Ah, what a lovely neighborhood.
Plenty of successful and influential people. Money, outstanding facilities. Even the All-America boy(s) next door.
So why does everyone in the neighborhood keep looking at each other with awkward suspicion?
It's hard to believe we're talking about CAA Football, once dubbed the SEC of the Football Championship Subdivision.
But some have left the neighborhood. Some are just passing through. Others are still deciding if they want to stay or not.
And as the college football landscape continually changes, no FCS conference has been rocked quite like the CAA.
It all still seems astounding:
* Hofstra and Northeastern dropped football after the 2009 season.
* Massachusetts left for the Mid-American Conference this year.
* Rhode Island is expected to drop to the Northeast Conference next year.
* Old Dominion, a second-year member, is headed to Conference USA next year.
* Georgia State, a first-year member, will be in the Sun Belt Conference.
It's a great conference more resembling a concussed quarterback than one throwing game-winning touchdowns.
But now, after the many blows in recent years, there might be some resolution in the near future.
"I think sometime before September there will be announcements made and we'll kind of find out the direction the conference is going," Delaware coach K.C. Keeler said at the CAA's football media day on Wednesday at M&T Bank Stadium, home of the Baltimore Ravens.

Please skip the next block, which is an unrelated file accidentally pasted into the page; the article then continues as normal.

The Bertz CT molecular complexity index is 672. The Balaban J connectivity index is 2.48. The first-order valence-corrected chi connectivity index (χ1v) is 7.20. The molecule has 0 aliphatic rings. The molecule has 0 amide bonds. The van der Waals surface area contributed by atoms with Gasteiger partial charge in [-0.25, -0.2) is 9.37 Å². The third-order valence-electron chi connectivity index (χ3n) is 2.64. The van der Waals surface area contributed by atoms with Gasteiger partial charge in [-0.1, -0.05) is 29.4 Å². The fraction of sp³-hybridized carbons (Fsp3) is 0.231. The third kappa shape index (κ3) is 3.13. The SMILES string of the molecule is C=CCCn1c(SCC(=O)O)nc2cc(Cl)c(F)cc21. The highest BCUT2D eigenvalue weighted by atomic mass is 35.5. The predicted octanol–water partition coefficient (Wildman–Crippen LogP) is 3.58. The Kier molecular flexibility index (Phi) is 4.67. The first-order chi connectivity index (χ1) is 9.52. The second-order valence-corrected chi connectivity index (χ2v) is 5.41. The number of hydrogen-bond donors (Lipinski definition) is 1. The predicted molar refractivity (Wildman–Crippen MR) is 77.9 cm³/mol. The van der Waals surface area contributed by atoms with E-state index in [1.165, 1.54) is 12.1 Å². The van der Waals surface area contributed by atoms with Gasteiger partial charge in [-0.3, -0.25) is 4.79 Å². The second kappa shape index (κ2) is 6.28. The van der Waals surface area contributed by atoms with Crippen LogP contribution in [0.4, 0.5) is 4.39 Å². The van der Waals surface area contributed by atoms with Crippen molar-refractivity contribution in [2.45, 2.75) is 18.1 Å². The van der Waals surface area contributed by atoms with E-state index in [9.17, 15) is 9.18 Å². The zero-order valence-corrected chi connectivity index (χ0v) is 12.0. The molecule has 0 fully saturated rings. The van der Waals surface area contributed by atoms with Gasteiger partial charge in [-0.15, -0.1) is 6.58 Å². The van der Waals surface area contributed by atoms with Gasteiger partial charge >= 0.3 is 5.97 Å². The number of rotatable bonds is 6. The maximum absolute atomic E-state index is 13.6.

"Delaware wants to be one of the stabilizing forces in this conference. From what I understand, I think when some announcements are made before the start of the season, I think we'll all feel pretty good where this conference is going."
As a few alums of CAA Football who are part of the Ravens' roster can attest, including former Delaware quarterback Joe Flacco, there's some pretty good action in this eastern seaboard conference, which now has a southern base after starting out in 1947 up north as the Yankee Conference. In fact, Maine and New Hampshire will be the final two of the original six members after Rhode Island departs for the NEC.
Or if URI departs. There's still hope around the conference that URI could reverse course and decide to remain a member of the CAA. That ironically might mean some other NEC members, such as Albany or Bryant, could join the conference, or Stony Brook could find a place at the table, ensuring more of a northern mix.
Other southern schools like Davidson, maybe even Appalachian State (but probably not), are in the conversation.
CAA commissioner Tom Yeager, wanting to have some decisions sooner rather than later, said there is no ideal number of schools as long as it remains nine or above to ensure eight conference games
"It is kind of interesting that we've had everything," he said. "We'd had people drop football, kind of restrict it a little bit with the scholarship numbers and move up. As far as the guys moving up, time will tell whether it was a good move or whatever."
"I'm a big fan of the 12 (teams), six and six (in north and south divisions)," said Maine coach Jack Cosgrove, who's as old-guard as they come in CAA Football. "I think that's an easier sell to the presidents because of the geographical alignments. I can throw a couple names at you right now, teams that we could plug in at you right now. I'll probably get in trouble for saying it."
James Madison coach Mickey Matthews calls the many CAA changes "a part of modern football." But it says a lot that a conference with CAA's stature has faced such upheaval.